I'm here to tell all of you that train travel while seemingly similar to air travel is in fact a completely different animal. The facts that have led me to this conclusion are as follows:
  1. Absolutely no security check.  No scanners, no questions, no nothing.
  2. The bathrooms in the Emeryville station had a complicated token lock system.  You actually had to obtain a token from one of the agents to use the restroom.  They were however disabled, which led to the bathroom chaos one may expect.
While we were waiting, Kerry and Isaac were remembering their journies by train and had jealously gushed - you get to meet train people!  Sitting next to her, I could hear Lisa's skin crawl at that very moment.   Alas, our bed was already made and we steped onto the Coast Starlight just before around 10PM.

We were shown to our sleeperette (emphasis on the -ette) by our helpful car attendent Katherine.  Now, one of the other differences between air travel and the train would be how one packs.  There is no room in a sleeperette for baggage.  They expect that you'll pile your bagagge out in the open with other people's bags from your train.  Given the aforementioned train people this made both of us a bit anxious. Which resulted in sharing a single sleeperette bed (smaller than a twin) for the evening (note the luggage on bed #2).

3707519046_08359983f1 MDK-20090708-1240, originally uploaded by monkeydoc.

It wasn't awful, but we won't be doing it again any time soon.

3706706959_e38f5110c6 MDK-20090708-1242, originally uploaded by monkeydoc.


After the restless night, we headed off to the dining car for breakfast, which wasn't awful. When we got back to the -ette after breakfast our attendant offered to make our "bed" back into seats so we had to vacate for a bit. We ended up near the cafe (vending machine food at higher prices) in the only free booth, next to three screaming kids. This is when we meet our first "train person". An unkept man, holding a tray of food uncomfortably asks to sit down in our booth. He sits down and asks "What's your language?" to which we reply English, and he begins to ramble about how there are so many good books in English unlike his language - Persian. It's only now that I realize what this man is eating - saltine crakers and jelly packets, both lifted from said cafe. He's washing it down with a free cup of coffee. After a few uncomfortable minutes and questions, the man gets up to stock up on more Smucker's Grape. Lisa and I took it as our opportunity to leave.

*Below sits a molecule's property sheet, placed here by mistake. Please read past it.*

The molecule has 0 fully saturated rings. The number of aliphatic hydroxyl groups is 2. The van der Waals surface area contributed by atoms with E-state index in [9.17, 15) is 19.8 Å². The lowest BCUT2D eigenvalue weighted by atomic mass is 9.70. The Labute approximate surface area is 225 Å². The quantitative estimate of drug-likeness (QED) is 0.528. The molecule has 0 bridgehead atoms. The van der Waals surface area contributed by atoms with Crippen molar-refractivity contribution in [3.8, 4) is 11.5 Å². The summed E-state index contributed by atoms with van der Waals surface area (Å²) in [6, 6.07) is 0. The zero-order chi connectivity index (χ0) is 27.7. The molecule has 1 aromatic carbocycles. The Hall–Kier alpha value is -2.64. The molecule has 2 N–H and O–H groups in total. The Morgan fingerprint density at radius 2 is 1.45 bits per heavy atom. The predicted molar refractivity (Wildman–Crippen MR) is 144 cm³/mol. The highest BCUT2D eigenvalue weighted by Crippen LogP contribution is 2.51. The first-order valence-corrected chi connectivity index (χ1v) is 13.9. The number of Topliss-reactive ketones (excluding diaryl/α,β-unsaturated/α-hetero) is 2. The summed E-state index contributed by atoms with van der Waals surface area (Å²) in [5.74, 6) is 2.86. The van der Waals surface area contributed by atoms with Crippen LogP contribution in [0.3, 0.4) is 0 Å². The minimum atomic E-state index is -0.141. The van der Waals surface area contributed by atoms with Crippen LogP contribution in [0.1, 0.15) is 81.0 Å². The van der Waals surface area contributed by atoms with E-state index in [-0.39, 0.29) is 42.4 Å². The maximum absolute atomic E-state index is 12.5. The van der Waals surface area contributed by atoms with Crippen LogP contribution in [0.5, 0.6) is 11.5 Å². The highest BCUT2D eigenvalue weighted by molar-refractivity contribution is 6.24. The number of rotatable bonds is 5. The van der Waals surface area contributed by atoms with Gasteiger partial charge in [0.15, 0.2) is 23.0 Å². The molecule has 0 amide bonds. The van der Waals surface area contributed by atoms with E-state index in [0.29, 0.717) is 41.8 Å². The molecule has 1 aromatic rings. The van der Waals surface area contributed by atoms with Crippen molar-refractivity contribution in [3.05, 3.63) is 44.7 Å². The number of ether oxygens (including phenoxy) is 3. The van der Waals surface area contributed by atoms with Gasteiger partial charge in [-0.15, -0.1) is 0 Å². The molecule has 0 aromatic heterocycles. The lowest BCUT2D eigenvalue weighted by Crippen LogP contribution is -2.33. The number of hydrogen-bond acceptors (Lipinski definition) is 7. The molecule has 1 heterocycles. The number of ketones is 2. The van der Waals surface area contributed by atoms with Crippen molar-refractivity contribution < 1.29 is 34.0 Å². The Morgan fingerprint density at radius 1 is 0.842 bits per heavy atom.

On a much brighter note - the privacy of our -ette was the perfect place to enjoy the scenery that was strolling by our window.

The prettiest part was when we were riding through the Willamette National Forest. For much of the trip there were small streams and rivers running next to the tracks. It really is a great way to see the country. Much better than in a car on the interestate, but not quite as good as on a motorcycle.

video

3706707211_b2bb82d358 MDK-20090709-1247, originally uploaded by monkeydoc.

Tuesday, July 7, 2009

Spezielle darstellung des arteriensystems, der brust eingeweide und harnorgane.

Our friend Heather just posted today about how special art is to them, mostly the stores about how things were acquired. Lisa and I feel much the same way, and so I had to share another art acquisition story that happened just today!

I'm always on the lookout for medical antiques, and Kerry mentioned that there was a store in North Beach that has a whole book full of medical engravings, so we headed over. We walked into a super organized store - all of the pieces were organized into acid-free books preserved nicely labeled with prices and very orderly. They only had a few pieces, but the owner suggested that we check out Aria up the street. The owner warned us that Bill, the proprietor at Aria was quite eccentric and the store may not be open. It was only about a block away so we ventured over.

3699241583_ff677141a3 MDK-20090707-1234, originally uploaded by monkeydoc.

The sign on the door said that it was closed, but there were a few folks inside. It was really odd, and no one was acknowledging that we were there. We were about to walk away when a woman with a big hairy dog walks through the door saying, "Let's go see Bill". We decided to follow behind her and entered. The man behind the counter seemed confused saying to us, "Oh....well...we're closed...err....ok....you can stay". The folks at the first store were right. There were a ton of medical engravings, and anatomical posters, all scattered throughout the store in piles by the window in full sunlight in massive disarray.